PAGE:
This time we were not so lucky. Just what makes SARS-CoV-2 much more contagious than its predecessor is a question we’re now a little closer to solving, with researchers showing yet another way in which the virus enters our cells.
Researchers at the Technical University of Munich in Germany and the University of Helsinki in Finland led a study in which a receptor called neuropilin-1 was discovered, which gives the novel coronavirus a leg-up in infecting our tissues.
This particular protein is relatively abundant on cells lining the nasal cavity, forming a piece of the virus to establish a home inside our body, growing a virus family, and then spreading to a new host is.
Earlier this year it was discovered that a receptor called angiotensin-converting enzyme 2 (ACE2) helps bind coronoviruses to the surface of cells, while an enzyme type II transmemarin serine protease (TMPRSS2) is critical for its entry. .
Such molecular lock-picking does a good job of explaining that both SARS coronaviruses wreak havoc in our lungs from the lining of our digestive system to a range of our body tissues.
But this does not say why one virus does a better job of spreading than another.
“The starting point of our study was the question of whether SARS-COV, a coronovirus that caused very few outbreaks in 2003, and SARS-COV-2, spread even though they use AC main 2” , Says virologist Ravi Ojha of the University of Helsinki.
An important piece of the puzzle appeared on the comparison of the two viral genomes; SARS-CoV-2 had picked up the sequences responsible for the creation of a prickly array of ‘hooks’, not unlike those used by other nasty pathogens to create a grip on the host’s tissues.
“Compared to its old relative, the new coronovirus had gained an ‘extra fragment’ on its surface protein, which is also found in many devastating human virus spikes, including Ebola, HIV, and others in excessive of avian influenza. There are pathogenic strains., Says Oli Vapapalti, also a virologist from the University of Helsinki.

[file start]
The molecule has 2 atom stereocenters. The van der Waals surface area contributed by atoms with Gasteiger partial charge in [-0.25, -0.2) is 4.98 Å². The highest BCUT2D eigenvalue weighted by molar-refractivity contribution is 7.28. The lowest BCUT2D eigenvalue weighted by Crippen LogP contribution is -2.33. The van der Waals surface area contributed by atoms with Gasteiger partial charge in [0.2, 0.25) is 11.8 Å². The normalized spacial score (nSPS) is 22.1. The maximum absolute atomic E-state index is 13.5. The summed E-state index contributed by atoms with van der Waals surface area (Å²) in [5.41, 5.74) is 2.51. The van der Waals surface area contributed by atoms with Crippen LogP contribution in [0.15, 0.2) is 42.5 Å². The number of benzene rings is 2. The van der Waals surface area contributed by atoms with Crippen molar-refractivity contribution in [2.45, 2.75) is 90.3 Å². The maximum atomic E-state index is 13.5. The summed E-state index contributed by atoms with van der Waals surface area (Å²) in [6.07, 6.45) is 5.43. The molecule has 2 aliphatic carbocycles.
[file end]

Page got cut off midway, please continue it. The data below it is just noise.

“We thought it might give us the answer. But how?”
In consultation with colleagues around the world, researchers zeroed in on neuropiline-1 as a common factor.
Typically, this receptor plays a role in response to important growth factors in tissue development, especially between nerves. But for many viruses, it is a convenient handle for long-term breakdown on host cells.
Electron microscopy of SARS-CoV-2 particles coating the surface spikes certainly indicated potential for bonding with the receptor.
To help confirm this, researchers chose the use of monoclonal antibodies specifically to block access to the garden variety Neuropilin-1, but not to mutant varieties tweaked to have a different structure.
Surely enough, the ‘pseudovirus’ SARS-CoV-2 protein (great for looking at viruses that enter cells without worrying about the whole messy replication business) went in when neuropilin-1 was shut down. I had a very difficult time.
“If you think of ACE2 as a door lock to enter the cell, then neuropilin-1 may be a factor that directs the virus to the door,” says Ballisterri.
“ACE2 is expressed at a very low level in most cells. Thus, it is not easy for viruses to find doors to enter. Other factors such as neuropilin-1 may help the virus find its door.”
With neuropilin-1 expressed in large amounts in neural tissues within the nasal cavity, we can imagine that SARS-CoV-2 has a convenient red carpet that sniffs an infected drop.
A close suspicion was revealed on tissue samples expressing neuropilin-1 taken from deceased COVID-19 patients, while an experiment involving mice showed the role of the receptor in aiding the entry of the virus into our nervous system to be confirmed.
Whether this can help explain why SARS-CoV-2 infection can have such a traumatic effect on brain function is a question of future research.
“We can determine whether neuropiline-1 promotes transport in the brain, at least under the conditions of our experiments, but we cannot draw any conclusion whether this is true for SARS-CoV-2 as well Is. It is very likely that this is the route. In most patients the immune system is suppressed, “says neurologist Micah Simons from the Technical University of Munich.
It is enticing to depict new forms of antiviral medicine on the horizon. Although the speed with which SARS-CoV-2 reveals its criminal talents, simply shutting down cell receptors is likely to be bad news for our health.
This is to say that discovery is not without opportunity.
“Currently our laboratory is testing the effect of new molecules that we have specifically designed to disrupt the association between viruses and neuropilins,” says Ballisterri.
“Initial results are very promising and we hope to get verification In vivo In the near future.”
This research was published in Science.